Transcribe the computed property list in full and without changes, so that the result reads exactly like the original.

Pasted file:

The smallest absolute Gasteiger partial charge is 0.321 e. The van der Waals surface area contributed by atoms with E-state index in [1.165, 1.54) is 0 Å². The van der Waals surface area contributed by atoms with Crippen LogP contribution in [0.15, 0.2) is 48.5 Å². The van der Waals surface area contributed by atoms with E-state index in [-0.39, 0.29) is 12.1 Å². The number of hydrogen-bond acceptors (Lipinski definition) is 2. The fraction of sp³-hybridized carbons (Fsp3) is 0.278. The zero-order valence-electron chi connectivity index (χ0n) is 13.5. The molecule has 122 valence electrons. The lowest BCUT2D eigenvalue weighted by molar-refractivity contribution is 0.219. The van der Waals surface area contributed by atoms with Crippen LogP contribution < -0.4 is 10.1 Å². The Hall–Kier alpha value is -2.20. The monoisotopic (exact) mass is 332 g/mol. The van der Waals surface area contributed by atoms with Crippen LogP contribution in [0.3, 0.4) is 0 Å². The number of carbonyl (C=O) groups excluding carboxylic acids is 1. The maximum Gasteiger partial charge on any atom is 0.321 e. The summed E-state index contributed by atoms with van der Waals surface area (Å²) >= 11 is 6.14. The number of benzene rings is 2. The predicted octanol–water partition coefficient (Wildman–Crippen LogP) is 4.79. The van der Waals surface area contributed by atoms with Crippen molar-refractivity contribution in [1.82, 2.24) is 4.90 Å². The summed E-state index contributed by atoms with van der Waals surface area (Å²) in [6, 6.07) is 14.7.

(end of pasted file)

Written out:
The smallest absolute Gasteiger partial charge is 0.321 e. The van der Waals surface area contributed by atoms with E-state index in [1.165, 1.54) is 0 Å². The van der Waals surface area contributed by atoms with Crippen LogP contribution in [0.15, 0.2) is 48.5 Å². The van der Waals surface area contributed by atoms with E-state index in [-0.39, 0.29) is 12.1 Å². The number of hydrogen-bond acceptors (Lipinski definition) is 2. The fraction of sp³-hybridized carbons (Fsp3) is 0.278. The zero-order valence-electron chi connectivity index (χ0n) is 13.5. The molecule has 122 valence electrons. The lowest BCUT2D eigenvalue weighted by molar-refractivity contribution is 0.219. The van der Waals surface area contributed by atoms with Crippen LogP contribution < -0.4 is 10.1 Å². The Hall–Kier alpha value is -2.20. The monoisotopic (exact) mass is 332 g/mol. The van der Waals surface area contributed by atoms with Crippen LogP contribution in [0.3, 0.4) is 0 Å². The number of carbonyl (C=O) groups excluding carboxylic acids is 1. The maximum Gasteiger partial charge on any atom is 0.321 e. The summed E-state index contributed by atoms with van der Waals surface area (Å²) >= 11 is 6.14. The number of benzene rings is 2. The predicted octanol–water partition coefficient (Wildman–Crippen LogP) is 4.79. The van der Waals surface area contributed by atoms with Crippen molar-refractivity contribution in [1.82, 2.24) is 4.90 Å². The summed E-state index contributed by atoms with van der Waals surface area (Å²) in [6, 6.07) is 14.7.